Wall Street’s Not Buying This ‘Cheap’ iPhone
Apple’s new ‘low-cost’ iPhone is still pretty expensive, which is bad news for profits in an economy where wages are stagnant and truly cheap options are plentiful. Daniel Gross on the stock market’s punishing response—and the bleak outlook in Asia and Africa.
Well that was an expensive product launch. On Tuesday, Apple unveiled two new iPhones, the “cheaper” 5C and the whiz-bang 5S, or as my colleague Winston Ross dubbed them, the “cheap” and the “fancy.”
Tech fanboys and fangirls marveled at some of the new features—new colors for the shell! Thumbprint security! But investors were less impressed. The company’s stock, which was trading at $505 in the middle of the day, closed at $494.64. On Wednesday morning, after investors slept on it, they decided to dump the shares like a cheap BlackBerry. By noon, the stock was off another $29, at $465.55. That decline—from $505 to $465.55—is a fall of 7.8 percent in about 24 hours, and a reduction of $35 billion in Apple’s market value.
What accounts for the fall? It could be that this was another case of investors buying the rumor and selling the news. Apple’s stock had run up sharply in the last few weeks as anticipation built surrounding the big reveal.
But I’d suggest something else is at work. It could be that investors are coming to grips with the problem facing the present—and the future—of the iPhone. It’s a rather expensive device. In the wealthy, developed economies where Apple has the strongest market positions, incomes of typical consumers aren’t rising. In the huge developing markets where Apple has a minimal presence, incomes of typical consumers are rising—but they’re nowhere near sufficient to enable them to afford Apple products. And Apple isn’t (yet) willing to meet customers where they are.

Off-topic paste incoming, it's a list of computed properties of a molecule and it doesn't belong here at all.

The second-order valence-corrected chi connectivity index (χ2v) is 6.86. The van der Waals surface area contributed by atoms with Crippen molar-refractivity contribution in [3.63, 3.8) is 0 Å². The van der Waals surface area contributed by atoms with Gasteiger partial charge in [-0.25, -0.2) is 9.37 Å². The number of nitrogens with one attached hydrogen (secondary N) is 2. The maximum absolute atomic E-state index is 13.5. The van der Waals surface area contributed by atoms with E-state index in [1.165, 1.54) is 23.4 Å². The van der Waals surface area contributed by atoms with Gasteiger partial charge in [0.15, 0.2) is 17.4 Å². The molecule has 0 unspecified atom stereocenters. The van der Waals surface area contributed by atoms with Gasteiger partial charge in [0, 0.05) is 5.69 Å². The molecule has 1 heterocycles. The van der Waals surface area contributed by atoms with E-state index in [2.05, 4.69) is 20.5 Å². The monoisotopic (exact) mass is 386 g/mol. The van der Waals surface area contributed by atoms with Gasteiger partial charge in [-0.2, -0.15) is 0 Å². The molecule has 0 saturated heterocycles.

Let’s review. In the U.S., the new iPhone 5C costs $99 with a contract, while the new iPhone 5S costs $199 with a contract. That sounds cheap. But don’t be fooled. Those prices are only available when you sign up for a lengthy voice and data contract. At Verizon, such plans can cost $100 per month and up. Apple sells the device to the phone company, which recoups the cost of the device by marking up the cost of its voice and data service. The cost of the device, in other words, is embedded in the contract. In order to get the $99 iPhone, a customer must commit to spending $1,000 or more with a service provider over the course of a year.
The actual retail cost of the phone is much higher. According to Ian Sherr and Greg Bensinger of The Wall Street Journal, an iPhone 5C sold without a carrier subsidy will cost $549 in the U.S. That’s a lot of money when you consider that the typical American worker makes $829 per week. Worse, as I’ve written many times, the failure of American companies to raise wages for typical workers over the last several years has rendered workers increasingly unable or unwilling to afford the products and services that American companies make, market, and sell. Well-off Americans can buy a lot of iPhones and iPads. But if you want to be a mass business, and you want to keep growing off a very large base, it’s very hard to post impressive numbers if underlying incomes aren’t rising. Especially when you make a discretionary product. Everybody may need a mobile phone in America, and many people may need a smartphone. But very few people really need an iPhone. The pricing of these new products doesn’t do much to alter this equation.
Apple also faces a much worse problem in larger and more rapidly growing markets overseas. For the first time, yesterday, Apple formally held a product launch in Beijing. This was a recognition by Apple that the world’s largest country (by population) and second-largest country (by size of its economy) is a vital market. But Apple is poorly equipped to compete in China—and in other developing economies where lots of potential consumers live.